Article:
Pednekar P.P.,Guru Nanak Institute for Research and Development | Vakil B.V.,Guru Nanak Institute for Research and Development | Sane R.T.,Guru Nanak Institute for Research and Development | Datar A.G.,Guru Nanak Institute for Research and Development
International Journal of Pharmacy and Pharmaceutical Sciences | Year: 2012

In the current research work we have evaluated the antibacterial potential of essential oil of Blumea eriantha. The antimicrobial activity is studied against skin pathogens, mainly acne causing bacteria. The essential oil was extracted by hydrodistillation using Clevenger type apparatus. The oil showed significant antimicrobial activity against Propionibacterium acnes, Staphylococcus epidermidis, Staphylococcus aureus and Streptococcus pyogenes. The antimicrobial activity was assessed by means of broth microdilution method and time kill analysis. The determined values of minimum inhibitory concentration and time kill analysis studies of the essential oil indicate that Streptococcus pyogenes is the most sensitive bacterium. The oil also showed significant activity against Propionibacterium acnes and Staphylococcus aureus. The obtained data highlight the potential of Blumea eriantha essential oil as a natural antibiotic in the treatment of skin infections.


Mammen D.,M. S. University of Baroda | Daniel M.,M. S. University of Baroda | Sane R.T.,Guru Nanak Institute for Research and Development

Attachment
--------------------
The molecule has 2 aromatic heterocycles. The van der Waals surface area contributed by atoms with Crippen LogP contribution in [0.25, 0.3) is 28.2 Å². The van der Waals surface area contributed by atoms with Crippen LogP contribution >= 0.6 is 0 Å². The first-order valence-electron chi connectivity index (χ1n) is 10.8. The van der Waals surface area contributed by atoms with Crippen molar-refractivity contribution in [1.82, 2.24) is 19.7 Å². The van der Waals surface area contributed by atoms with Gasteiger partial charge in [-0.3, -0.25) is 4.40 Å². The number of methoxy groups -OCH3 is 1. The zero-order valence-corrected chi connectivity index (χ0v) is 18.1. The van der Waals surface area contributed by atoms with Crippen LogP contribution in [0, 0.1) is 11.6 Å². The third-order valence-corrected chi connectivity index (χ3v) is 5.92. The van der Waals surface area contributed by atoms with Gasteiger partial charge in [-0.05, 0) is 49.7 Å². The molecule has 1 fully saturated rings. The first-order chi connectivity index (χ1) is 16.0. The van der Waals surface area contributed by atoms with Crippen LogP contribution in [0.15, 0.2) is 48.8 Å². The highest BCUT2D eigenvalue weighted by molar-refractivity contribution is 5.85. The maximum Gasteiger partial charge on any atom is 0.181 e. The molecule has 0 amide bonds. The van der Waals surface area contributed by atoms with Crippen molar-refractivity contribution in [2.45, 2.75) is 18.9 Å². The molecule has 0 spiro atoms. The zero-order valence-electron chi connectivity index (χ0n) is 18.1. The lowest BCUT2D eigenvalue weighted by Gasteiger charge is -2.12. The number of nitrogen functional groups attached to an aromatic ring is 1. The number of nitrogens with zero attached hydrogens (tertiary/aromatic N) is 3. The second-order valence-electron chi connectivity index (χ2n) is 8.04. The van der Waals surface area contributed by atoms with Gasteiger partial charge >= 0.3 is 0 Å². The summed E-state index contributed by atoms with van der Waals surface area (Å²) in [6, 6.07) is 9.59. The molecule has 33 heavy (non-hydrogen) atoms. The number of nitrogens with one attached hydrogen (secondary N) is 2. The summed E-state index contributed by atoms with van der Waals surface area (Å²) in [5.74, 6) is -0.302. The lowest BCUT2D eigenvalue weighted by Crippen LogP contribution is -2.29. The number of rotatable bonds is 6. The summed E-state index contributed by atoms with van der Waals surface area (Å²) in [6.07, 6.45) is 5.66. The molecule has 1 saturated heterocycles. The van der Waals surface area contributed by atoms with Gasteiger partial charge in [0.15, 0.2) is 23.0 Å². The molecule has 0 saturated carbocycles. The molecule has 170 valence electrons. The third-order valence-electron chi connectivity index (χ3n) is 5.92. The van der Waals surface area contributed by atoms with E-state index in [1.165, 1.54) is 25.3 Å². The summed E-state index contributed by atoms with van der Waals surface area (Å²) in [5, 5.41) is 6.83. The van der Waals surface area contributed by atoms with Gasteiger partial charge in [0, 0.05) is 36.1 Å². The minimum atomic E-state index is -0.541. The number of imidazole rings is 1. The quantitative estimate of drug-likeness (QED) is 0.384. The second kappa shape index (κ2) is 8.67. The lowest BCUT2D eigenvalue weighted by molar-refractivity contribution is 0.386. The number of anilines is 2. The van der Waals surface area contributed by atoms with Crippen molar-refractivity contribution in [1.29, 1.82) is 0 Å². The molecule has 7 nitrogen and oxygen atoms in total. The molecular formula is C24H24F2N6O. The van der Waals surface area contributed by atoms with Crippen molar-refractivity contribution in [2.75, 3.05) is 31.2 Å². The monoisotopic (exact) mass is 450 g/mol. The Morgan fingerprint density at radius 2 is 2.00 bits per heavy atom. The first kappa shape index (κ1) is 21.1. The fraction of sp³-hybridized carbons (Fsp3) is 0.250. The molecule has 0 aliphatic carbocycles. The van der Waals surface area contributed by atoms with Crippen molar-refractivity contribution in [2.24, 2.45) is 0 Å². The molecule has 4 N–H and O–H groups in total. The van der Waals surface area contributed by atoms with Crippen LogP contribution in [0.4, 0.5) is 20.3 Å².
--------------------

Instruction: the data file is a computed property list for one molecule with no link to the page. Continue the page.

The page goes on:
Pharmacognosy Journal | Year: 2011

Leptadenia reticulata (Retz.) W&A. or Jivanti, an important rasayana drug of India, is often confused with another twiner Ichnocarpus frutescens R. Br., to which it shares a number of morphological characters and thus the latter plant is often used to adulterate the former drug. Micromorphological, pharmacognostic, phytochemical and HPTLC fingerprint variations were identified to locate biomarkers distinguishing these two plants which would help in the correct identification of the plant, as well as to detect adulteration. The study of stomata in fresh plants showed stomata to be anisocytic in Leptadenia reticulata and paracytic in Ichnocarpus frutescens. Microscopic studies of the powders of both plants showed cuboidal calcium oxalate crystals, sclereids and starch grains in the former plant which were absent from the latter. Trichomes were multicellular and uniseriate in L. reticulata, but unicellular in I.frutesens. Leptadenia contained five flavones and a single glycoflavone whereas two flavonols were located in Ichnocarpus. Phenolic acid content also varied in both plants. Only I.frutescens contained propelargonidin. The HPTLC fingerprints of both the plants showed enough variation for identification of adulteration.


Barbade K.D.,Guru Nanak Institute for Research and Development | Datar A.G.,Guru Nanak Institute for Research and Development
International Journal of Pharmacy and Pharmaceutical Sciences | Year: 2015